Dr. Wolf Reik discusses the latest advances in epigenetic reprogramming, and what those new discoveries might lead to.
The New DNA Methylation Landscape
So it’s become apparent in the last two years, I guess, that there is this process of genome-wide epigenetic reprogramming which occurs naturally in germ cells, early embryo stem cells, et cetera, and involves this genome-wide erasure of DNA methylation. And that’s really been the focus of quite intense work over the last few years trying to understand– we understand quite well the biology of DNA methylation. But until recently, we haven’t really understood the biology of demethylating DNA.
It’s hugely exciting. Remember the revolution that we saw with the discovery of the histone modifications and the explosion of that field? And in a sense, DNA modification field is experiencing something similar right now. You can see it, how quickly that the work gets out there, the publications are appearing. New people are getting into the field. It’s hugely exciting, actually.
And as you say, it raises the question whether– you can look at it in two ways. You can say, you can have the view that these modifications are intermediate to demethylating DNA. Alternatively, they could also have functions, epigenetic functions, and be epigenetic signals by themselves.
…we understand quite well the biology of DNA methylation. But until recently, we haven’t really understood the biology of demethylating DNA.
And I think the jury is out to say that’s the case. It’s demethylation intermediates. It’s new epigenetic signals. Discovery of proteins that interact with hydroxy, with formyl, with carboxyl is probably just around the corner as well.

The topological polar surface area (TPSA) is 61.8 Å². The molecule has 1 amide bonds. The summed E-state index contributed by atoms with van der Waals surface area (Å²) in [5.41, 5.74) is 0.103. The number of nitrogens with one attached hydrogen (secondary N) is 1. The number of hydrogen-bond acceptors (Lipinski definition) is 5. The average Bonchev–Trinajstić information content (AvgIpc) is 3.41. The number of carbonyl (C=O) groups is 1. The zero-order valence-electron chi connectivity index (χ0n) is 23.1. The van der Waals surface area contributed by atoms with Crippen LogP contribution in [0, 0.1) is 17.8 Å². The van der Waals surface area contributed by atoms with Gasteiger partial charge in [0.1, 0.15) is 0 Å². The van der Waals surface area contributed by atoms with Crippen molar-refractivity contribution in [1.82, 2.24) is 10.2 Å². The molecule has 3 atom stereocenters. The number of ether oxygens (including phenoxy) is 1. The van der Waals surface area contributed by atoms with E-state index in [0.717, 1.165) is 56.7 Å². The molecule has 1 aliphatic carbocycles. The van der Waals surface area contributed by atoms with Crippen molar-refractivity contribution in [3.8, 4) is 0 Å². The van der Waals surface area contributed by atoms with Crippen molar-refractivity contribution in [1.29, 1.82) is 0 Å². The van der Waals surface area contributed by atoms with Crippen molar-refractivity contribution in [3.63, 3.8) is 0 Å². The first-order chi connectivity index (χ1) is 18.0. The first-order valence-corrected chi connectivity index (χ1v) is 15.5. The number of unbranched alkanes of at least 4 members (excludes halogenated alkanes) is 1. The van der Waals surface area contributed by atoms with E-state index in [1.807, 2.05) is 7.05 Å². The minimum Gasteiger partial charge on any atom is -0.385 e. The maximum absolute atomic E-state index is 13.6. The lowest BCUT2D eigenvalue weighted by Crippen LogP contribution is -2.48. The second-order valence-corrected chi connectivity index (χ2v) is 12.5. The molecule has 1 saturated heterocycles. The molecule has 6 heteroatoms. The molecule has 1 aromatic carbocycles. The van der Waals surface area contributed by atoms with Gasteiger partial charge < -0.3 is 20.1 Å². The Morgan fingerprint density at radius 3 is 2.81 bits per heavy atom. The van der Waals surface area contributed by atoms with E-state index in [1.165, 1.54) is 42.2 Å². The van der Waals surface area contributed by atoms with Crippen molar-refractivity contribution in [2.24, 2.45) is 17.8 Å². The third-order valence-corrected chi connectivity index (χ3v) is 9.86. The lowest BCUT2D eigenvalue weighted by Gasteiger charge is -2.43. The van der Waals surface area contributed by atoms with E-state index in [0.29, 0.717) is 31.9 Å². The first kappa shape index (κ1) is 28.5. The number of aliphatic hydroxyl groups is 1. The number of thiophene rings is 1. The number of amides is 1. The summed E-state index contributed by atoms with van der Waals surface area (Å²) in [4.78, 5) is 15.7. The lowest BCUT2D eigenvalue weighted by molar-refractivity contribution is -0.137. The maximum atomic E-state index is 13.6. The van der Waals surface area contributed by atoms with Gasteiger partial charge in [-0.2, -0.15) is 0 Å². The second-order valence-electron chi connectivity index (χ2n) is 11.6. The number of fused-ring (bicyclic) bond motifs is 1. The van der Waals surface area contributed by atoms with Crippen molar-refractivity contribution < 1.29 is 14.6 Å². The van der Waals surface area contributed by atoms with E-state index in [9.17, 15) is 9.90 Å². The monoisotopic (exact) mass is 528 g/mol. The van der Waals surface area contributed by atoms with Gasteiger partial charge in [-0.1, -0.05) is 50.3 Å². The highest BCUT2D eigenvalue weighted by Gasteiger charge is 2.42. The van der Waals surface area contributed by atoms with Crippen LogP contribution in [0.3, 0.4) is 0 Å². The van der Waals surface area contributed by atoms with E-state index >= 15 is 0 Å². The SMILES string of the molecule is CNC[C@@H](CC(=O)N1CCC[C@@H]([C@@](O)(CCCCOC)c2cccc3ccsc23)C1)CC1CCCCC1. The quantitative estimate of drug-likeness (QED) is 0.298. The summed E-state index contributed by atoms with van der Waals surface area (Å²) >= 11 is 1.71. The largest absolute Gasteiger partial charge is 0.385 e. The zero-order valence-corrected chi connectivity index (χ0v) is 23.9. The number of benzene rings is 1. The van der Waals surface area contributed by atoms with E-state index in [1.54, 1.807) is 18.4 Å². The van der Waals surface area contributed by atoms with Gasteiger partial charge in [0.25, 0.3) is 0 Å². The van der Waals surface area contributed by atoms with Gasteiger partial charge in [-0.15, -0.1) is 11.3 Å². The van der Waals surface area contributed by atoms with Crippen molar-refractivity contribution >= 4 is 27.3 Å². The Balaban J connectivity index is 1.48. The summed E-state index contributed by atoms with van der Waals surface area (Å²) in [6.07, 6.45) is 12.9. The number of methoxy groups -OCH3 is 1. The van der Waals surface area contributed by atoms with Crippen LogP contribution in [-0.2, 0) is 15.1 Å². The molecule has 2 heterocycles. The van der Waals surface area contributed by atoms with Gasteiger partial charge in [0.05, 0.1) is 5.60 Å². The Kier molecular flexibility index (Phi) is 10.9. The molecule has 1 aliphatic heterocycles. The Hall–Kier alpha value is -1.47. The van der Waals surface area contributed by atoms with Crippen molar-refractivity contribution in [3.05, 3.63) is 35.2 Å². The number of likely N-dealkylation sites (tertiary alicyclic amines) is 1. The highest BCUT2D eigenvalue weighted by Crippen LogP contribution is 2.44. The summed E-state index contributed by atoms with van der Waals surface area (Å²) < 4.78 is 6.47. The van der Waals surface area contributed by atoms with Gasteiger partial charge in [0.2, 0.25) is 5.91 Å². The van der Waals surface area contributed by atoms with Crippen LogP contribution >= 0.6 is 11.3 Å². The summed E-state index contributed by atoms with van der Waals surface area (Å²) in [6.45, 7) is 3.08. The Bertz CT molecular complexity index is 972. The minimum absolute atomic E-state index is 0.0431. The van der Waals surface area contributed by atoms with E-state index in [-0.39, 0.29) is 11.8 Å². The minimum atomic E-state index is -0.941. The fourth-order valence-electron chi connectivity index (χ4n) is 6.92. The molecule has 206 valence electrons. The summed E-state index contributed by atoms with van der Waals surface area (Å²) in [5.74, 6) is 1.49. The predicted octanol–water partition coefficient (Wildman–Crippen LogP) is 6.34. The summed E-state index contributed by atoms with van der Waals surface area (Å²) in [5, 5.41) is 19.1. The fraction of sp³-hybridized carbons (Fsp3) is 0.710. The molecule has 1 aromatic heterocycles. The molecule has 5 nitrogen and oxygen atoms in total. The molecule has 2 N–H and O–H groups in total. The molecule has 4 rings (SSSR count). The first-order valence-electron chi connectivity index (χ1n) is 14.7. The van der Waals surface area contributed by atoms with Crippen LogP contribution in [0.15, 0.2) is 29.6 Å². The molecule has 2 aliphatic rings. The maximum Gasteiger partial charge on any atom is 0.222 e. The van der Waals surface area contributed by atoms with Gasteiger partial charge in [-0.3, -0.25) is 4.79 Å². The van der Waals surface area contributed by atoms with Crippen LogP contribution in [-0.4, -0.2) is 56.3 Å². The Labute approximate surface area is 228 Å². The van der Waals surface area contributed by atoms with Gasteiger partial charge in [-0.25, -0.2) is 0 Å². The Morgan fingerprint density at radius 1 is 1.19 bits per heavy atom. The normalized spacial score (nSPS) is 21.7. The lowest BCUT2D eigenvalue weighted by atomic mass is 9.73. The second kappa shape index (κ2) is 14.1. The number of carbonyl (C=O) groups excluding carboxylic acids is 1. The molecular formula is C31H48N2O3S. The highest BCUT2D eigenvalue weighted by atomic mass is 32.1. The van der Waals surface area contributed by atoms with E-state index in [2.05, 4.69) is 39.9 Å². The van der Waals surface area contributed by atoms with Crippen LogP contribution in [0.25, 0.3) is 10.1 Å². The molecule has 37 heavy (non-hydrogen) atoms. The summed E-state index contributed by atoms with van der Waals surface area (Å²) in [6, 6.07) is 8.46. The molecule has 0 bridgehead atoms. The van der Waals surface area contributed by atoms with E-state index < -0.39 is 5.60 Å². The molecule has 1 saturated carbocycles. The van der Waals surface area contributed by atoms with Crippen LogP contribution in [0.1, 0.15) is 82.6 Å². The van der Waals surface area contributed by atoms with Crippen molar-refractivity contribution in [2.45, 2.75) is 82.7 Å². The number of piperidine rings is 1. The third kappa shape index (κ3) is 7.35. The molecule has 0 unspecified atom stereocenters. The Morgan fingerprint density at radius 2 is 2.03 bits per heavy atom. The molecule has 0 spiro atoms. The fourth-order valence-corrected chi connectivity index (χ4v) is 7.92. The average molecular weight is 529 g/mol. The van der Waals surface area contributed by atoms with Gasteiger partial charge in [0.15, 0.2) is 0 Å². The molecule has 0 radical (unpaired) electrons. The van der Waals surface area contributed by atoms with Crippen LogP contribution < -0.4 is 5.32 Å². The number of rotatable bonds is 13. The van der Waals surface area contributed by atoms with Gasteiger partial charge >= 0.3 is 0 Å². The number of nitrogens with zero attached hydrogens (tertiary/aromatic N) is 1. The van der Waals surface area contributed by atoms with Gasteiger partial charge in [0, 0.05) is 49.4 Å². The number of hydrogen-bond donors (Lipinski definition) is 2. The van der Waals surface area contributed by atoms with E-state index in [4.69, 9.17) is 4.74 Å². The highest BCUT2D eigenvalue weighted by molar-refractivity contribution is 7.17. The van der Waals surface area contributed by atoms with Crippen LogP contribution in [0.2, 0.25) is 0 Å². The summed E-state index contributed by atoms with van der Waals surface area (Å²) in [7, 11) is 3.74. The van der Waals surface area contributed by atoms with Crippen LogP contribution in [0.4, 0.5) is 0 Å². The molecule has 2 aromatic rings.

Are these going to be proteins that further deal with the modifications and convert them into other things? Or are there proteins out there that act as readers, epigenetic readers, of these modifications as well? And so potentially expand the DNA code in many different dimensions, I think, potentially in the future. I think some of the most exciting developments in the field now is how these factors play together– so how deaminating DNA, oxidizing demethyl-repair pathways, base excision repair, how these different processes are either perhaps parallel processes or interconnected processes. And I think this is one of the most exciting developments in the field.
The Buzz in Reprogramming
I think another really exciting area that’s developing is how can you apply these insights to experimental reprogramming? We know for some time now that in order to generate IPS cells, you need to reprogram, epigenetically reprogram, and in particular reprogram methylation patterns. So if reprogramming methylation patterns is so crucial for generating IPS cells, then how can these factors that are important for demethylation contribute and help to make the derivation of IPS cells better, more faithful, you get better IPS cells. You can apply them better to the study of diseases and perhaps, eventually, in therapy processes as well.